Political obligation and military service in three countries

University of Calgary, Canada and Tel Aviv University, Israel mkeren{at}ucalgary.ca ' + u + '@' + d + ' '//--> Stacy Nyikos University of Tulsa, USA stacy-nyikos{at}utulsa.edu ' + u + '@' + d + ' '//--> Although questions of political obligation have been much discussed by scholars, little attention has been paid to moral reasons advanced by actual states to justify the compliance of their subjects. We examine the `self-image of the state' through Supreme Court decisions in the USA, Germany, and Israel. Because moral reasons are expressed especially clearly in cases regarding obligations to provide military service, we focus on these. In spite of their important constitutional and judicial differences, the three states support military obligations along similar lines, though with some differences. In all three countries, appeal is made to obligations of reciprocity. Individuals must serve in order to provide the important benefit of defense. This `service conception' of political obligation accords norms of fairness or equality a central role, in order to justify the service of particular individuals. Reasons for less emphasis on fairness in Israeli cases are examined, while we claim that the overall similarities of the three countries provide some measure of indirect support to a theory of political obligation based on the principle of fairness. Key Words: political obligation • military service • fairness • principle of fairness • liberalism • state.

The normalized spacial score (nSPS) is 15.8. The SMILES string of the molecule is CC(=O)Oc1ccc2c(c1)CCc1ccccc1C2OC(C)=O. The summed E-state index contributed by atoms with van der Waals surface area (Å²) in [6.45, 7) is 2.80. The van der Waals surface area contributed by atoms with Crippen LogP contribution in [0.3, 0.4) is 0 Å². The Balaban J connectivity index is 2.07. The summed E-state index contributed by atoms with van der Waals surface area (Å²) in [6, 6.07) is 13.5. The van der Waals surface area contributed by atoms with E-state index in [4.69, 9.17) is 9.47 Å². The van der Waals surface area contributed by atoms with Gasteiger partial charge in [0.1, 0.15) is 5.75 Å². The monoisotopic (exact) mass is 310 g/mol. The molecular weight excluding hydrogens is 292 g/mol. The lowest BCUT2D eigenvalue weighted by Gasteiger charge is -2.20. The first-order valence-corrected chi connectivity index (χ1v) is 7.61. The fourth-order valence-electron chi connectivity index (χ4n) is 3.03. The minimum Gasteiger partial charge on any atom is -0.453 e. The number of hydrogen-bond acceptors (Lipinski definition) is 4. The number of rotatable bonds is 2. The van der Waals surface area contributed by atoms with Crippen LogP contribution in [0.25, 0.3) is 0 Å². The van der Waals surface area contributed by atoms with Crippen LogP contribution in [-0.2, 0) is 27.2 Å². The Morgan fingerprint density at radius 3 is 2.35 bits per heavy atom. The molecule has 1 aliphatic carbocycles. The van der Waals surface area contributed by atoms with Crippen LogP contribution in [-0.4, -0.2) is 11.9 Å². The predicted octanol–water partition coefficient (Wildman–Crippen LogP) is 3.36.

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DOI 10.1177/1470594X03002001423
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